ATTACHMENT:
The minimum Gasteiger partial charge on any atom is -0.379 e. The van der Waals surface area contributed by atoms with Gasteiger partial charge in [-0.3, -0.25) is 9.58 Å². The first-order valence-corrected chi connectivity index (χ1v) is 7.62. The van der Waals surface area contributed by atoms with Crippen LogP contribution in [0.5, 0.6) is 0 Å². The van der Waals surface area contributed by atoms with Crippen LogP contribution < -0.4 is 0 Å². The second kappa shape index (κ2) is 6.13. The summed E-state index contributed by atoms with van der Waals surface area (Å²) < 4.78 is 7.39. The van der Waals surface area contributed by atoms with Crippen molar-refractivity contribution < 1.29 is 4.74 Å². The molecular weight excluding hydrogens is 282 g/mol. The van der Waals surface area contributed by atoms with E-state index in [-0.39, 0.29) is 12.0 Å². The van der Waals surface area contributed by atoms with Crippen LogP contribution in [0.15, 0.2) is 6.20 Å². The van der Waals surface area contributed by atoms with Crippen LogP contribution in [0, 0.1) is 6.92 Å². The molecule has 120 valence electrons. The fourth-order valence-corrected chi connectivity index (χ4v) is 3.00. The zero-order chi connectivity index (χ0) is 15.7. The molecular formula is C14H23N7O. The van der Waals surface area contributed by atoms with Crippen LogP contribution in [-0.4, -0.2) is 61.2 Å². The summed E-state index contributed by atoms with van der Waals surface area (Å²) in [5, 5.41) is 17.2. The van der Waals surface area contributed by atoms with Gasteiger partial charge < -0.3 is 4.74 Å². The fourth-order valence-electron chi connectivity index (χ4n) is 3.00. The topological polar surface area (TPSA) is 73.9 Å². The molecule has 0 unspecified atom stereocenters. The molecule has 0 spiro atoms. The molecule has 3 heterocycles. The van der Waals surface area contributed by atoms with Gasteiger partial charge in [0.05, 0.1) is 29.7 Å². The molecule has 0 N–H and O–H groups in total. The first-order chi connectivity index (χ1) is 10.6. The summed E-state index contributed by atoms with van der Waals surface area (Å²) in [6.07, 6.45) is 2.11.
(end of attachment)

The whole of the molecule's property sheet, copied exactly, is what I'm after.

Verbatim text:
The minimum Gasteiger partial charge on any atom is -0.379 e. The van der Waals surface area contributed by atoms with Gasteiger partial charge in [-0.3, -0.25) is 9.58 Å². The first-order valence-corrected chi connectivity index (χ1v) is 7.62. The van der Waals surface area contributed by atoms with Crippen LogP contribution in [0.5, 0.6) is 0 Å². The van der Waals surface area contributed by atoms with Crippen LogP contribution < -0.4 is 0 Å². The second kappa shape index (κ2) is 6.13. The summed E-state index contributed by atoms with van der Waals surface area (Å²) < 4.78 is 7.39. The van der Waals surface area contributed by atoms with Crippen molar-refractivity contribution < 1.29 is 4.74 Å². The molecular weight excluding hydrogens is 282 g/mol. The van der Waals surface area contributed by atoms with E-state index in [-0.39, 0.29) is 12.0 Å². The van der Waals surface area contributed by atoms with Crippen LogP contribution in [0.15, 0.2) is 6.20 Å². The van der Waals surface area contributed by atoms with Crippen LogP contribution in [0, 0.1) is 6.92 Å². The molecule has 120 valence electrons. The fourth-order valence-corrected chi connectivity index (χ4v) is 3.00. The zero-order chi connectivity index (χ0) is 15.7. The molecular formula is C14H23N7O. The van der Waals surface area contributed by atoms with Crippen LogP contribution in [-0.4, -0.2) is 61.2 Å². The summed E-state index contributed by atoms with van der Waals surface area (Å²) in [5, 5.41) is 17.2. The van der Waals surface area contributed by atoms with Gasteiger partial charge < -0.3 is 4.74 Å². The fourth-order valence-electron chi connectivity index (χ4n) is 3.00. The topological polar surface area (TPSA) is 73.9 Å². The molecule has 0 unspecified atom stereocenters. The molecule has 0 spiro atoms. The molecule has 3 heterocycles. The van der Waals surface area contributed by atoms with Gasteiger partial charge in [0.05, 0.1) is 29.7 Å². The molecule has 0 N–H and O–H groups in total. The first-order chi connectivity index (χ1) is 10.6. The summed E-state index contributed by atoms with van der Waals surface area (Å²) in [6.07, 6.45) is 2.11.